What do you want to know? What do you want to feel?

Chen Wei, Noon Club, Skira, 2019

‘What do you want to know? What do you want to feel?’ is an essay written for the artist Chen Wei’s book Noon Club, published by Skira, 2019. Bilingual, English / Mandarin


An extract:

Would you like to know where Chen Wei stands politically? Morally? Sexually? Socially? Aesthetically? Would you like to know if these images were made in China? Would you like to know the exact origin of the enigmatic phrases that appear on the artist’s pages and works in neon? Would you like to know if those are ‘real’ nightclubs, or sets built by the artist? Would you like to know if those are real night-clubbers, oblivious to the artist, or paid models following instructions? Would you like to know the attitude the authorities take to nightclubs? Would you like to know for sure? Would you like to be told the art is intentionally ambivalent and mysterious, so that you might have all your uncertainties put to rest?

We can look online for that kind of knowledge of Chen Wei’s work. It is readily available. Or we accept all those uncertainties and just respond withthem. What use are categorical answers to the questions raised by art, to the questions art asks of us? We must trust ourselves to respond, to make of it what we can. It is what the avant-garde composer John Cage called ‘response-ability’: the obligation to take seriously our role as an audience.

It has become customary for art writing, and notably writing on art originating in China, to string a few background facts together like keys on a keychain. This way, an audience might hope to make some kind of shortcut through an artist’s perplexing field of signs. (As if getting lost in the field of signs could not possibly be the greatest pleasure the art could offer.) The facts might be biographical, cultural, or perhaps anecdotal. Whichever they are, the desire for facts is probably all the stronger in the case of Chen Wei’s work because it is clear to anyone with eyes that the complicated subject here is pleasure itself.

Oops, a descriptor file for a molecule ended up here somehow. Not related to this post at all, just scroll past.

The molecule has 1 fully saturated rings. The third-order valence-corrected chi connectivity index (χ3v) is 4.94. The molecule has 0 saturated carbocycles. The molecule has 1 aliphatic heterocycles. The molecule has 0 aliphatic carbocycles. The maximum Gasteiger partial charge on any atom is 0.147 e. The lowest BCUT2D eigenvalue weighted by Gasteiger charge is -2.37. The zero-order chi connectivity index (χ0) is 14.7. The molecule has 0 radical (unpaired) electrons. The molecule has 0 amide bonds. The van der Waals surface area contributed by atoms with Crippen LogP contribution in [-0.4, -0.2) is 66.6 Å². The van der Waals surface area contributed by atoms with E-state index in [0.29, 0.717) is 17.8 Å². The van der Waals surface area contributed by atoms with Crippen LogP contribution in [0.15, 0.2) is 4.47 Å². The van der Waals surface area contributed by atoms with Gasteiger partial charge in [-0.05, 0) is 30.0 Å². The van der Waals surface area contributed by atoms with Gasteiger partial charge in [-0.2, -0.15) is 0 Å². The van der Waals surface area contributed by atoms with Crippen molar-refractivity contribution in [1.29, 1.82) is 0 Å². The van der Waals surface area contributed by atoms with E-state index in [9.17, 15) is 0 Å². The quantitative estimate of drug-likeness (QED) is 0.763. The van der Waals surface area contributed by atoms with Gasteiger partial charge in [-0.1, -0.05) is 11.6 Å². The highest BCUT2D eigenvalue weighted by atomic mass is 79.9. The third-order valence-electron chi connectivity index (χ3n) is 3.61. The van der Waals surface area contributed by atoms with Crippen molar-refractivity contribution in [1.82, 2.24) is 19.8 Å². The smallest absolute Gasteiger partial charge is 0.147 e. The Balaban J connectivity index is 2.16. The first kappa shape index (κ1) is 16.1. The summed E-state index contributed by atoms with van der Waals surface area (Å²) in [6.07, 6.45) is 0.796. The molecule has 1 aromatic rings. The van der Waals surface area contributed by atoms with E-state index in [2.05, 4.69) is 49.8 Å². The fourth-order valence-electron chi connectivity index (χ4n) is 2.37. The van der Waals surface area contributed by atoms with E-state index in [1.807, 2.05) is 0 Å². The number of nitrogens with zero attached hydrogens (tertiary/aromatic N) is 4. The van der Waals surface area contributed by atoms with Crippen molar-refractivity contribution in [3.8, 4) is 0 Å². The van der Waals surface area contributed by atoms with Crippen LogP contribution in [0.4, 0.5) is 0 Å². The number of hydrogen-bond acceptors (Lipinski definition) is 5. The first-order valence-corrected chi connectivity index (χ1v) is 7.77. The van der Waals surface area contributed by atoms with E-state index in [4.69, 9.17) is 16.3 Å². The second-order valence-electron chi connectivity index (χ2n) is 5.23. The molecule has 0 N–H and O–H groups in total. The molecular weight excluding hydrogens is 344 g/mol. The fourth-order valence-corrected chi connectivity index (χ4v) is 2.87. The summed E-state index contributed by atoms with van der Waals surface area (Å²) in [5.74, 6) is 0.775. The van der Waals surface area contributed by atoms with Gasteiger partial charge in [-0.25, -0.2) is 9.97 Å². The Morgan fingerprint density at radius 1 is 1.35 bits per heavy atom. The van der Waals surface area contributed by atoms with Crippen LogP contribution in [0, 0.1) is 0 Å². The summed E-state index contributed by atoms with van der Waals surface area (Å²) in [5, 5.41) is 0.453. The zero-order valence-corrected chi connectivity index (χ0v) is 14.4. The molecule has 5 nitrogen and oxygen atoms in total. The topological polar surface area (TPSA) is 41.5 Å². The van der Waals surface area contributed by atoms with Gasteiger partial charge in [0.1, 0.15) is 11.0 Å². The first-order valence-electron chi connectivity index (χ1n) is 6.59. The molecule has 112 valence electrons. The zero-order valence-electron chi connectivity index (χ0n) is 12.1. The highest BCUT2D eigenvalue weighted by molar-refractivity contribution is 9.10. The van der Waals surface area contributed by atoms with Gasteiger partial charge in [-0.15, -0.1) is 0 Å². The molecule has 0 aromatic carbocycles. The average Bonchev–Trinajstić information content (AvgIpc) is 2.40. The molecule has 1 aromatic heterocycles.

Art about pleasure often has the effect of undercutting that pleasure, estranging it, even emptying it out. While contemplating art about pleasure, a viewer can feel seduced and abandoned. (And what’s wrong with that? Isn’t it precisely what the best art can make us feel?) But while everyone likes seduction, fewer can handle the abandonment.  And so art about pleasure tends to feel melancholy. Whatever our degree of empathy, whatever our wish to commune imaginatively with the pleasure we see depicted, we feel the gap between it and us. And in making art about pleasure, perhaps an artist must feel this gap too. Edouard Manet did not lose himself in the revelry of the barat the Folies-Bergère. He contemplated it, in all its economic and gendered contradiction, and painted it for us. Whatever the pleasures of the bar, they were fleeting and compromised.

Perhaps that is the allure of any bar or nightclub. Such places of pleasure tend to have a double relation to society. They can be an escape, a pressure valve that allows people to release their tensions before returning to the status quo of daylight, but they can also be spaces of resistance and destabilization. Giving oneself over to brief pleasure is like dreaming. In dreams, the repressed thoughts and wishes – of the individual, of the group, of society – will surface. This can confuse and worry those in power. The line between the pressure valve and social unrest can be very thin. (What exactly is that person, asleep on a thin mattress, their head obscured by a mirror ball, dreaming about?)

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